Structural basis for regiospecific midazolam oxidation by human cytochrome P450 3A4.Sevrioukova, I.F., Poulos, T.L.
(2017) Proc. Natl. Acad. Sci. U.S.A. 114: 486-491
- PubMed: 28031486
- DOI: 10.1073/pnas.1616198114
- PubMed Abstract:
Human cytochrome P450 3A4 (CYP3A4) is a major hepatic and intestinal enzyme that oxidizes more than 60% of administered therapeutics. Knowledge of how CYP3A4 adjusts and reshapes the active site to regioselectively oxidize chemically diverse compound ...
Human cytochrome P450 3A4 (CYP3A4) is a major hepatic and intestinal enzyme that oxidizes more than 60% of administered therapeutics. Knowledge of how CYP3A4 adjusts and reshapes the active site to regioselectively oxidize chemically diverse compounds is critical for better understanding structure-function relations in this important enzyme, improving the outcomes for drug metabolism predictions, and developing pharmaceuticals that have a decreased ability to undergo metabolism and cause detrimental drug-drug interactions. However, there is very limited structural information on CYP3A4-substrate interactions available to date. Despite the vast variety of drugs undergoing metabolism, only the sedative midazolam (MDZ) serves as a marker substrate for the in vivo activity assessment because it is preferentially and regioselectively oxidized by CYP3A4. We solved the 2.7 Å crystal structure of the CYP3A4-MDZ complex, where the drug is well defined and oriented suitably for hydroxylation of the C1 atom, the major site of metabolism. This binding mode requires H-bonding to Ser119 and a dramatic conformational switch in the F-G fragment, which transmits to the adjacent D, E, H, and I helices, resulting in a collapse of the active site cavity and MDZ immobilization. In addition to providing insights on the substrate-triggered active site reshaping (an induced fit), the crystal structure explains the accumulated experimental results, identifies possible effector binding sites, and suggests why MDZ is predominantly metabolized by the CYP3A enzyme subfamily.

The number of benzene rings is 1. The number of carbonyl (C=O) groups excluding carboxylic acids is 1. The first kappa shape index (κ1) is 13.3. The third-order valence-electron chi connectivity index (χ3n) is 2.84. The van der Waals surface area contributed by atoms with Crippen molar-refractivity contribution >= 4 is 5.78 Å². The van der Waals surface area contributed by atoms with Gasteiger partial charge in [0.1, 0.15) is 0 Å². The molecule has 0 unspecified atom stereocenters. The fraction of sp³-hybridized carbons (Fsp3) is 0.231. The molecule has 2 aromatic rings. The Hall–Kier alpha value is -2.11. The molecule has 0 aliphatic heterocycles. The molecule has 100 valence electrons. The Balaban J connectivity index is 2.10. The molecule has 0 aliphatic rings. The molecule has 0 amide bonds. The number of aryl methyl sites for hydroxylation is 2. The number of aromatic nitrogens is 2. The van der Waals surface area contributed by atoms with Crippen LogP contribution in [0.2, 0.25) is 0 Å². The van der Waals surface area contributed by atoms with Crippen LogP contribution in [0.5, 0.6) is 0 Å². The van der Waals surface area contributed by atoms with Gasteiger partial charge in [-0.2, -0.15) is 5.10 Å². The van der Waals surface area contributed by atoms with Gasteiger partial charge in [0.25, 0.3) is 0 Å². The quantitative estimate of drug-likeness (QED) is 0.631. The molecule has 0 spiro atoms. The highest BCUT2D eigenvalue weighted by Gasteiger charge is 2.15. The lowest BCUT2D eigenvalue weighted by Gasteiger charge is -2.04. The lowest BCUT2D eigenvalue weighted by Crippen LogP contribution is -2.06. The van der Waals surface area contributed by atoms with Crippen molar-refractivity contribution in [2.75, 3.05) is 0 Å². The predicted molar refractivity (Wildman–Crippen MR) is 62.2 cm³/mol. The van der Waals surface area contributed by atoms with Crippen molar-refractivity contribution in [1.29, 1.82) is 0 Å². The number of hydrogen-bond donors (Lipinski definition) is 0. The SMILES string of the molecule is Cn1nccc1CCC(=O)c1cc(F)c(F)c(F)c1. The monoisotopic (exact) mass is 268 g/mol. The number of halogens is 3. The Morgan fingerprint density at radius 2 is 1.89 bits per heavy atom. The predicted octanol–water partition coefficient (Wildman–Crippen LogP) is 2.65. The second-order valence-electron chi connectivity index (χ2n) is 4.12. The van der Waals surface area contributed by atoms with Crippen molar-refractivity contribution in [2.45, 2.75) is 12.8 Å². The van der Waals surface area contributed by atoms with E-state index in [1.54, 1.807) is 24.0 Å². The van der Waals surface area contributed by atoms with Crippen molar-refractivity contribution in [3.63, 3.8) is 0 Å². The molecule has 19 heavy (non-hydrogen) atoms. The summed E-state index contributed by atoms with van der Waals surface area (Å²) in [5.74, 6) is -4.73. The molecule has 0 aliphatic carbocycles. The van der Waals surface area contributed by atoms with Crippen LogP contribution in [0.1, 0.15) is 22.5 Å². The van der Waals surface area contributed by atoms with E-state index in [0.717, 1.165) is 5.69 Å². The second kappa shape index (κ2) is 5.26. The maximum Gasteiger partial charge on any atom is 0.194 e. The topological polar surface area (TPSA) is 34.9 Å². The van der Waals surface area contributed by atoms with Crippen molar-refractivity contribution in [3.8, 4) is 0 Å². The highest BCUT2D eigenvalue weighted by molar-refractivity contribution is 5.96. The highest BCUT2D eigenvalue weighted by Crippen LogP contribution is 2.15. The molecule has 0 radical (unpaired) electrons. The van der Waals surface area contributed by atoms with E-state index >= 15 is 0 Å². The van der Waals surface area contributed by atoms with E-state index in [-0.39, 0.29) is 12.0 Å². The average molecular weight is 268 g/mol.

Department of Molecular Biology and Biochemistry, University of California, Irvine, CA 92697-3900; firstname.lastname@example.org.